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Ignoring the alarms: How NHS eating disorder services are failing patients

What happened to Averil Hart

Aged 18, Averil was voluntarily admitted to the Eating Disorders Unit in Cambridge on 19 September 20111. She had a three-year history of anorexia nervosa and a very low body mass index which meant there was a significant risk to her physical health. Over the following eleven months as an inpatient she slowly gained weight. 

Averil was very keen to take up a place at university in Norwich and doctors decided she could be discharged on 2 August 2012. She was still underweight and was referred to outpatient eating disorder services in Norfolk 
(the Eating Disorder Service) for ongoing treatment. This was to begin when Averil started university with a consultant clinical psychologist from the eating disorder unit providing therapy in the interim. 

Averil started her university course in September 2012. She was not allocated a care coordinator until October. She registered with the GP practice at the University of East Anglia Medical Centre (the practice). The GPs at the practice at the time were asked to monitor her medical condition weekly. 

Between 19 October and 23 November, Averil had six sessions with her new care coordinator (a psychologist) for cognitive behavioural therapy and weight monitoring. She saw a GP on three occasions between 12 October and 8 November. At the last appointment a locum GP told her she did not need to come back for a month.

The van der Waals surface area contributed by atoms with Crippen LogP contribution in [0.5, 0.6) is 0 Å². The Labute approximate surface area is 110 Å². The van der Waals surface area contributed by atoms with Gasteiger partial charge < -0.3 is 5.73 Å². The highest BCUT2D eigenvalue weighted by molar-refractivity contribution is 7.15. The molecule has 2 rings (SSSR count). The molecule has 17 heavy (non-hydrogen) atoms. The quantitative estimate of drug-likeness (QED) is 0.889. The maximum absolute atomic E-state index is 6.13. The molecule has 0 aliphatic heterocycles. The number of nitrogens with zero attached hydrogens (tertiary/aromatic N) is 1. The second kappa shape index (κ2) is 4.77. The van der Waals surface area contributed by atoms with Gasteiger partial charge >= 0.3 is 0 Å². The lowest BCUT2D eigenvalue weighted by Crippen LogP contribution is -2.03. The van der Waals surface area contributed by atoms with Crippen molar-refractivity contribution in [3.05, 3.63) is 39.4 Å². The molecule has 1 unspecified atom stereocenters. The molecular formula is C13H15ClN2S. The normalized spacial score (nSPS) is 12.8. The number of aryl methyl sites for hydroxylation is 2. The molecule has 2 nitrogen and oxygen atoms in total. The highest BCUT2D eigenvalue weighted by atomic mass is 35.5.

Mr Hart and Averil’s sister visited Averil at university on 28 November. They were shocked by how much weight she appeared to have lost and made an emergency call to the Eating Disorders Unit in Cambridge. As a result, a medical review with Averil’s care coordinator and a speciality doctor from the Eating Disorder Service was organised for 7 December. 

On the morning of 7 December Averil was found collapsed in her university room. She was taken by ambulance to the emergency department at the Norwich Acute Trust where she was admitted for three days. On 11 December Averil was transferred to the Cambridge Acute Trust. 

Overnight on 11-12 December Averil’s blood sugar fell to very low levels. She did not receive appropriate treatment for this and she became unconscious. She had suffered brain damage due to the low blood sugar levels. Tragically Averil died in hospital on 15 December 2012, aged 19. 


1 Addenbrooke’s Hospital is part of Cambridge University Hospitals NHS Foundation Trust, but the Eating Disorder Unit there is part of Cambridgeshire & Peterborough NHS Foundation Trust.